Advisors in the Spotlight Series: Jessica Searcy Kmetty Expert Financial Advisor in Arizona

Pam Krueger April 15, 2022
Jessica Searcy Kmetty

 

This month’s Advisors in the Spotlight series stars expert financial advisor, Jessica Searcy Kmetty, ChSNC®, AIFA®, CPFA®, C(k)P®. Jessica runs two businesses and specializes in financial planning for families with special needs children. She sits down with Wealthramp founder, Pam Krueger, to discuss her businesses, personal life and some helpful advice to those who are looking for financial advice in regards to planning for their special needs family members.

 

Pam:

Since you joined the Wealthramp network, we have been receiving raving reviews from our members who discussed their financial needs with you. It’s great to have you today to share more about your unique expertise and approach to client service. To start with, could you talk a bit about your firm and any specific types of clients you usually work with?

 

Jessica:

I serve as an advisor primarily to divorced women and blended families with special needs children. In addition, you can find me helping retirement plans with their stewardship, leadership and governance responsibilities. My firms are both independent, fee-only, SEC Registered Investment Advisors with offices and clients in multiple locations across the United States. We have different levels of service across both firms to meet almost every client’s unique needs. No matter which service level someone is looking for, they can always expect excellent care from us and an advisor team that really knows their situation and is responsive to their needs.

 

Pam:

What are some of the unique responsibilities you have as an advisor who specializes in special needs planning?

 

Jessica:

Well, as a financial advisor for clients who need special needs planning, my job is all encompassing, but primarily it is to make sure the family will adequately leave enough money to the special needs children. Now oftentimes this involves family psychology, such as conducting conversations among the siblings because everyone’s inheritance will not be equal, but equitable. The equal vs equitable family discussions are very important. I break it down for my clients like this, equal would be watching a baseball game with all the kids standing on a box behind a wooden fence. But the kids are different heights, so the shorter kids are going to be neglected. In this case the special needs children have a higher cost of living and require a bigger box to stand on.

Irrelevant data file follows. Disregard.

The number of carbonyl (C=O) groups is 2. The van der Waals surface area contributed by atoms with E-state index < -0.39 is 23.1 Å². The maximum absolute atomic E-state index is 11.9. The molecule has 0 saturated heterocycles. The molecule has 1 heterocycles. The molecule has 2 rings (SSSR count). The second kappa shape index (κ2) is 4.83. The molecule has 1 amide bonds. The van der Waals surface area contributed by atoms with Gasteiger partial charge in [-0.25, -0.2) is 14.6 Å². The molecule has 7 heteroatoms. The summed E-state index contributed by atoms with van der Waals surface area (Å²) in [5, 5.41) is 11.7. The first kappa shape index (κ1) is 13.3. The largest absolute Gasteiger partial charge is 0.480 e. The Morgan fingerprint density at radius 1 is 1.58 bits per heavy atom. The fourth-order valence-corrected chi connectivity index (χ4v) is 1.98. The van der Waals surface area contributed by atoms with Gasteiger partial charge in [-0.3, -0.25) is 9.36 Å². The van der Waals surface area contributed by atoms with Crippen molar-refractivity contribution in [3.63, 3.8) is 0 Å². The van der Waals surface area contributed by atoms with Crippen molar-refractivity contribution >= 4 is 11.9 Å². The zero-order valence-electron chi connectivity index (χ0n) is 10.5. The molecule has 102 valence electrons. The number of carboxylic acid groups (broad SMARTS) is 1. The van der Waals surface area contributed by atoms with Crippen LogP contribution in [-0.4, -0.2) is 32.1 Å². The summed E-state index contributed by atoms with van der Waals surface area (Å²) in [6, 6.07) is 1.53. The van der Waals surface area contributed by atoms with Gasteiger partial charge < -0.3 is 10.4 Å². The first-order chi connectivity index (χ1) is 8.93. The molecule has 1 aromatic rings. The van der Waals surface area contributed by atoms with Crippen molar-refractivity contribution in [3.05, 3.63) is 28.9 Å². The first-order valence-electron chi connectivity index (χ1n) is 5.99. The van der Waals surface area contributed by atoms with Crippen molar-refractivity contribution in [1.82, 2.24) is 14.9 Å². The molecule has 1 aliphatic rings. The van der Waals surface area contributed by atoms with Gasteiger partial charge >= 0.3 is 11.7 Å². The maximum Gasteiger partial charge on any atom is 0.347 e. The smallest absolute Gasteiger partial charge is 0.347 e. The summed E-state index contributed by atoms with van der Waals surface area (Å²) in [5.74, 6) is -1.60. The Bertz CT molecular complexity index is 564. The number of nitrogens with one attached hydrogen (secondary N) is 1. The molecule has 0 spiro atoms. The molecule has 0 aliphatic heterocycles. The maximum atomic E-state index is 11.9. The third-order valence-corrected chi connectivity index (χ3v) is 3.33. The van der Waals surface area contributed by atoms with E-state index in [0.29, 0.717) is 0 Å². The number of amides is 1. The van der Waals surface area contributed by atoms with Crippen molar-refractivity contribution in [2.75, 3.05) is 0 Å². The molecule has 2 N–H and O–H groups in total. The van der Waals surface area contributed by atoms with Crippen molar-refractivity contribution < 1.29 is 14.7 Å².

Pam:

What challenges do you face working in special needs planning?

 

Jessica:

Special needs financial planning involves a lot of financial coaching. No two situations are the same. First, you need to figure out who will be taking care of the special needs sibling on a daily basis. Sometimes, within a family one sibling will take responsibility, other times the family will hire assisted living. Additionally, the plan has to be multifaceted. There is a financial plan for Mom and Dad, and a life plan for the Special Needs child. That includes many variations depending on the likelihood or probability they will go to school, and work and live independently. With the numerous variables over the entire lifetime for a special needs child, planning becomes infinitely more complicated.

 

Pam:

Through the years you’ve been able to help various families, each with their own unique situation. Is there a specific story you can remember that stood out to you or really impacted you?

 

Jessica:

One of the best parts about my job is that I get to help families on a daily basis. One story that I remember very well involved a gentleman who was retired and his family, who recently relocated from New York to Florida. His wife was the only one managing their finances and was also the primary caregiver for their adult daughter with down syndrome. She handled all the paperwork associated with her benefits. Not too long after the family moved to Florida, the wife passed away during Covid, leaving the husband grieving in a new community with no network to support him and his special needs daughter.

He came to me for financial advice knowing that I was an experienced fiduciary financial advisor who has worked with many clients on special needs planning. I was able to connect him with a local network of financial related assistance and other resources he needed. Furthermore, I was able to find him a special needs lawyer to review their trust documents to ensure that it’s enforceable in the state of Florida. State specific legal requirements for trust documents can be tricky and detrimental, always consult a trust lawyer after moving to a new state. In the end I was happy I could get him the support he needed during this difficult life changing stage.

 

Pam:

Wow, that’s a very touching story, Jessica. Thanks for sharing that. You really have a very challenging job.. What do you like to do for fun outside of work?

 

Jessica:

Typically cooking or hanging out with my kids by the pool and reading a book. I really enjoy reading in my free time and average about one book per week. Because I love learning and am always looking for ways to bring more value to my clients, I completed a ChSNC® (Chartered Special Needs Consultant®) designation during the pandemic to help further assist our special needs community.

 

Pam:

Thank you for speaking with me today Jessica. I appreciate you educating us more on special needs planning. That will do it for this advisor in the spotlight story. You can learn more about the fiduciary financial advisors in the Wealthramp network, and our advisor vetting process. Whether you need help with general financial planning or special needs planning, you can answer some quick questions to see your best advisor matches.

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